Distinguish between an intelligent individual and an intelligent society. An individual may see an opportunity or a problem clearly. The problem is to persuade a society to accept the problem and act on it. As you say, it is very difficult to get individuals to look beyond their short term interest. For example, we know academically how to run ecosystems sustainably, and in many places the locals have developd it to a high art. (How else could you survive long term in a Himalayan valley or on a polynesian island?) The problem is that the current libertarian fashion subordinates social cohesion and group interest to individual freedom.
    Perhaps the libertarian conspiracy theorists are right and the first step out of the trap we are sliding into should be a world dictatorship. 🙂

  61. entropicman says:

    Still thinking about generation ships. The first serious attempt to run an artificial ecosystem was Biosphere I. It failed bcause interactions between the atmosphere inside and the concrete it was built from kept upsetting the CO2 concentration and some unfortunate species choices bred out of control. It lasted a year bfore the crew had to bail out. Biosphere 2 is being run as a research environment and has been much more stable. You learn from your mistakes.

    Since any permanent off-Earth environment would share a lot of features with a generation ship I suspect that by the time we sent off the first one we would have learned by trial and error how to set it up.

    (Of course, that does assume we ever do get off this rock!)

  62. Eli Rabett says:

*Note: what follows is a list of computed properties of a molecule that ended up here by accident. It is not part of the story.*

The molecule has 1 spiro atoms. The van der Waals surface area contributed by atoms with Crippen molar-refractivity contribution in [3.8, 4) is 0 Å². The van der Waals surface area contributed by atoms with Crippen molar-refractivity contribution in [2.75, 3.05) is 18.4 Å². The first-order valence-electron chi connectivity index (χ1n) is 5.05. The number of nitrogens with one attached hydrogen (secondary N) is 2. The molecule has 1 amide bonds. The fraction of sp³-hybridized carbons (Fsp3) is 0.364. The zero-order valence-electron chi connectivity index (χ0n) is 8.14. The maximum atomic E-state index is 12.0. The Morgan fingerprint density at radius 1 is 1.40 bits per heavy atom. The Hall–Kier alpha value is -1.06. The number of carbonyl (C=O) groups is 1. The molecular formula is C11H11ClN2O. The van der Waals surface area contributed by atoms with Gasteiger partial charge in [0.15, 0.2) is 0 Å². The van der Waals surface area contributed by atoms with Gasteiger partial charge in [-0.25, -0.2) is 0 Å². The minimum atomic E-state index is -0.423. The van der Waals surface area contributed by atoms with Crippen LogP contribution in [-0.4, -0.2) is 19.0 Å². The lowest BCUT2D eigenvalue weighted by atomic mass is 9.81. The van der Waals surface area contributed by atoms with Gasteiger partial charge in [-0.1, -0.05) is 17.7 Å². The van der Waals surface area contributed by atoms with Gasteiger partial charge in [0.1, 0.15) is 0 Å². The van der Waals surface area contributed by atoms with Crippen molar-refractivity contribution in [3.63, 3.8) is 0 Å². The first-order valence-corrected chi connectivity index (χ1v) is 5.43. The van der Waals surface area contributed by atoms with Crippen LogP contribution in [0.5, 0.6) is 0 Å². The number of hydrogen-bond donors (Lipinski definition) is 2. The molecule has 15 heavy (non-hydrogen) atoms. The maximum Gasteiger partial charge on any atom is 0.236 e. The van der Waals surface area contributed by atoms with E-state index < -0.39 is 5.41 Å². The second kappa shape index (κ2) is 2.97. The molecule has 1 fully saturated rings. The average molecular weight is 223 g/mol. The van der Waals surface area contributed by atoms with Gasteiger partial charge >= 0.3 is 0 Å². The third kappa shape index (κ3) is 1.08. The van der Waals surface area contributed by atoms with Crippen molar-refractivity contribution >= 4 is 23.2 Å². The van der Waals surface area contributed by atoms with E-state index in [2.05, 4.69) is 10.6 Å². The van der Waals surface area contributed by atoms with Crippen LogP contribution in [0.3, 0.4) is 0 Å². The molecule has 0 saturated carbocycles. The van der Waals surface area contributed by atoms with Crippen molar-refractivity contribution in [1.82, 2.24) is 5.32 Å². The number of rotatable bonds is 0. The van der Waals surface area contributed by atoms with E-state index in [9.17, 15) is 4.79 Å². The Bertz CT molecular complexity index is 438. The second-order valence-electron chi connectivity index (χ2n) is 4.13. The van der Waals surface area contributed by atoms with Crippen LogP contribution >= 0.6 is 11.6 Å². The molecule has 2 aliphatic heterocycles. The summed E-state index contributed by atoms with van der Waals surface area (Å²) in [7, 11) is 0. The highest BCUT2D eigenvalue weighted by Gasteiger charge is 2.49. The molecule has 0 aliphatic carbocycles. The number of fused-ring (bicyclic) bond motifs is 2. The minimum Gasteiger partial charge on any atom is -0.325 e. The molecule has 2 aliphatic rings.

Biosphere 2 is not closed.and the Ringworld is not stable.

  63. Szilard says:

    Idly wondering what kinds of impacts a firm assessment that life either did or did not develop in the past on Mars would have on estimates for the number of life-bearing planets in the Galaxy. Naively, I’d think the impact should be pretty significant, no?

    I guess it’s fairly likely such an assessment will be available in the not-too-distant future.

  64. Andrew Dodds says:

    DumbSci –

    Of course, even better would be an anomalous object in the asteroid belt that was transmitting at us..

    As well as aTTP’s point above about the relative ease of spreading through the Galaxy, it’s also the case that a single probe with the ability to travel to a star system, find and land on a KBO-type object, self-replicate and send out more probes could very quickly ‘colonise’ a galaxy, at little up-front cost. Assuming that each ‘base’ could communicate with others in a relatively small radius you could use this to spread a comms network through the galaxy as well. Only one group of one civilization has to initiate this process.